• Her tiara is razor sharp, and can be hurled like a boomerang.
  • She is highly resistant to blunt trauma, but is susceptible to edged weapons and bullets.
  • Her only real weaknesses is her rather black-and-white view of the world (the consequences of which can be seen in current DC comics).
Unfortunately, the number of collected volumes of Wonder Woman comics is low, and for the most part, those that do exist are mired in continuity and are not that good. My personal favorite Wonder Woman collection is "Paradise Lost" by Phil Jimenez. It's a fantastic introduction to the character, the art is excellent, and the stories are intriguing. Batman, Robin, Lois Lane, and Lex Luthor show up at various points in the book, and are used to good effect (particularly Lois Lane).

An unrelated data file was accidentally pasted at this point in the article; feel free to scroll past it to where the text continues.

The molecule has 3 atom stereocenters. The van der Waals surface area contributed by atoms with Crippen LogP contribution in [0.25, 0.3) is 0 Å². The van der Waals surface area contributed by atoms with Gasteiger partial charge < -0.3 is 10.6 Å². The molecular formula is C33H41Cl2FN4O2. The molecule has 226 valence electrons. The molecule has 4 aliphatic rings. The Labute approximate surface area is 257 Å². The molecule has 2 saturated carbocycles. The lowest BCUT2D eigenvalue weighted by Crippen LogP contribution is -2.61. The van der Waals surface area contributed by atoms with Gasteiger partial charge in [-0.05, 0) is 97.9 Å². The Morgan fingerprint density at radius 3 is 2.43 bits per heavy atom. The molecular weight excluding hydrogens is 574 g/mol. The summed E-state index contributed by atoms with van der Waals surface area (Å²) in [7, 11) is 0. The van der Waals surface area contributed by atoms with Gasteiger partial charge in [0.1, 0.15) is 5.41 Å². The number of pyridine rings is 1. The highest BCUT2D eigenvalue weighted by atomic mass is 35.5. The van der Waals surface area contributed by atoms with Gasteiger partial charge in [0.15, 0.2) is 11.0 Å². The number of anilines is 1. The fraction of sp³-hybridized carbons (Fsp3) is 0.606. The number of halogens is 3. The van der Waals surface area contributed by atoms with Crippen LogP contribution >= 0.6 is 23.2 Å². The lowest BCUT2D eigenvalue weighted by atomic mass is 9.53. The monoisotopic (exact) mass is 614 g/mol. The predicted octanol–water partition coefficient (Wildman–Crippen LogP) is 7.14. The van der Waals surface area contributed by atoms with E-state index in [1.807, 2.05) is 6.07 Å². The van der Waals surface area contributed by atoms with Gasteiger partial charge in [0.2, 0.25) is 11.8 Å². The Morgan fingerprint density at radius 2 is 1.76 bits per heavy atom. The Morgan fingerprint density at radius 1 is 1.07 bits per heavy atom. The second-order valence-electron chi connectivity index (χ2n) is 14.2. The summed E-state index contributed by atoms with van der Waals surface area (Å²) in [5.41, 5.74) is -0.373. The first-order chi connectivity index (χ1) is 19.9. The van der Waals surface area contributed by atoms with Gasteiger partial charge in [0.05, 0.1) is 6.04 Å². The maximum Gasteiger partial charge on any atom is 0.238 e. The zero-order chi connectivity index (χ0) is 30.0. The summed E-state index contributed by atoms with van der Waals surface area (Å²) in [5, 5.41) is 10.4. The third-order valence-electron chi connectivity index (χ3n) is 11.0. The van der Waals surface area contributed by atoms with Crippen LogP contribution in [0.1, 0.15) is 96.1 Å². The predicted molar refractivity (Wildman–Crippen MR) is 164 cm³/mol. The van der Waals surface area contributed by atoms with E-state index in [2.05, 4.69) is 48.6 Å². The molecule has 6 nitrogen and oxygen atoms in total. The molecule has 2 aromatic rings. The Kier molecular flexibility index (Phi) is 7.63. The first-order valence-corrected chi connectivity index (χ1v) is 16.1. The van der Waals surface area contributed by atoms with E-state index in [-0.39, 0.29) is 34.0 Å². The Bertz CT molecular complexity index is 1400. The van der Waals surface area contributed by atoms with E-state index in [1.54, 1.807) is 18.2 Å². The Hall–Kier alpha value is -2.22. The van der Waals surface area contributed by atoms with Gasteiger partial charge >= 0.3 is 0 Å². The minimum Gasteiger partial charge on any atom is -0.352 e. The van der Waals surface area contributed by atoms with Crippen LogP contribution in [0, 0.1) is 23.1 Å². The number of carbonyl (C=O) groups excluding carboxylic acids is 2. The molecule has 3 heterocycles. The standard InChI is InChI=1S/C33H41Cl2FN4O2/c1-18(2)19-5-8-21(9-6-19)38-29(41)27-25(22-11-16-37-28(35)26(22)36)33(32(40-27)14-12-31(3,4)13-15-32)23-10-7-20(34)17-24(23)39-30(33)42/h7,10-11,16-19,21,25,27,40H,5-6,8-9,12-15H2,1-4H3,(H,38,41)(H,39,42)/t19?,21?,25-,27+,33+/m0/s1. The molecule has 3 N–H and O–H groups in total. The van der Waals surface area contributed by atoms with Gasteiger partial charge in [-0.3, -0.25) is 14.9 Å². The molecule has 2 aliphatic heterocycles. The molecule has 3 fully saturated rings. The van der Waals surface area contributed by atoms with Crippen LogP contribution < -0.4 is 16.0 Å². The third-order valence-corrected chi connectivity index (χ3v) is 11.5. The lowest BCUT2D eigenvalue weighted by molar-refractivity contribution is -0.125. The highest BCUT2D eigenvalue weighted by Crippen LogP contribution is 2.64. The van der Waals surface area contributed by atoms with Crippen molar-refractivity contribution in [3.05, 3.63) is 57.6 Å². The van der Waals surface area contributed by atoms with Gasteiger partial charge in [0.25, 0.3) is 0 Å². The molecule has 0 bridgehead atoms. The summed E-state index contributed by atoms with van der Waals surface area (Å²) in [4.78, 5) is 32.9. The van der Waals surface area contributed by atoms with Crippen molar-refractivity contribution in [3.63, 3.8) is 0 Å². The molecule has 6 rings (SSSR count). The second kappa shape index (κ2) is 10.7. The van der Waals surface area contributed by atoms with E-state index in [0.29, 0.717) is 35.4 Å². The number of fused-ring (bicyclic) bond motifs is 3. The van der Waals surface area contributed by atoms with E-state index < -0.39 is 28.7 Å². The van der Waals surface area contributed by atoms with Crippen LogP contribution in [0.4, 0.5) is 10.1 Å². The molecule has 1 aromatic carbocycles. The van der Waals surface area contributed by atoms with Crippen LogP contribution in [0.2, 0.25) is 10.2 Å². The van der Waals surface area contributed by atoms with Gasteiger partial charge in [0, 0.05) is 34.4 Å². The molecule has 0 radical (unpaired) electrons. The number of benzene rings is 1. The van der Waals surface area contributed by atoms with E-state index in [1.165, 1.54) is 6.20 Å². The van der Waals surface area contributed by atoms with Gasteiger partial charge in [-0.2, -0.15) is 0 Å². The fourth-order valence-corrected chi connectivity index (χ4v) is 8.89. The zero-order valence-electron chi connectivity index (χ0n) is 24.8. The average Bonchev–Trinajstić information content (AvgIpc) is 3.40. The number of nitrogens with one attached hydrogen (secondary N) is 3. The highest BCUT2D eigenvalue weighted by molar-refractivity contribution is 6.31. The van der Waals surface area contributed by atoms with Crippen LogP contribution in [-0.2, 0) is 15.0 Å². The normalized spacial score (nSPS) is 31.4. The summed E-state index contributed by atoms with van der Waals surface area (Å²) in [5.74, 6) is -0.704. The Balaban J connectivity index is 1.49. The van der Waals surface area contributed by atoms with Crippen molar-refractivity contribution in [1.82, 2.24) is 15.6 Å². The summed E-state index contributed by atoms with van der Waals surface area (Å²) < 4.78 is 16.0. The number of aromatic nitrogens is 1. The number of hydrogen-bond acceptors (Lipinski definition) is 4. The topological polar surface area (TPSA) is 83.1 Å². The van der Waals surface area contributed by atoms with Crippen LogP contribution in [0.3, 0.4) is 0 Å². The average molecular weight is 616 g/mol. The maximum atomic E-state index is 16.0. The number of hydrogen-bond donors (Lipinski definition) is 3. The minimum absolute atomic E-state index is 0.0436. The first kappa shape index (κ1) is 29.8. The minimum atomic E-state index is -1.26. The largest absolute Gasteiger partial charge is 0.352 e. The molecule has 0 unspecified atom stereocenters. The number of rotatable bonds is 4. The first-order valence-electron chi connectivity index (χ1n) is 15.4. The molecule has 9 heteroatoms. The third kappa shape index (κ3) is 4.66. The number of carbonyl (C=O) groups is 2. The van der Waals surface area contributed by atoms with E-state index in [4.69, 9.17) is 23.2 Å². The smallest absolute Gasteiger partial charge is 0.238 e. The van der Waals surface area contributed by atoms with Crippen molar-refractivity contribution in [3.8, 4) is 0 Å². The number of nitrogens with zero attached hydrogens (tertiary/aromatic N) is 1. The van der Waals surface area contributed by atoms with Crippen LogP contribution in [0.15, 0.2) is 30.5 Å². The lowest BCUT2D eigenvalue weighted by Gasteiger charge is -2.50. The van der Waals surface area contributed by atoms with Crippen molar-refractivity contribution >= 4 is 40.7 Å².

(Wow, I was a wordy person back then. Well, there have been a few more good Wonder Woman comics since then. I'll review them for you soon.)

Noble Causes vol. 1 - "In Sickness and In Health"

Premise: What happens when a normal woman marries into a famous (and dysfunctional) family of superheroes?

Superhero comics and soap operas actually have a lot in common. Both feature larger-than-life characters. Love triangles and outrageous plot twists are staples of both. And nobody EVER stays dead in either genre. So it was only a matter of time before someone decided to create a superhero comic that was an homage to soap operas.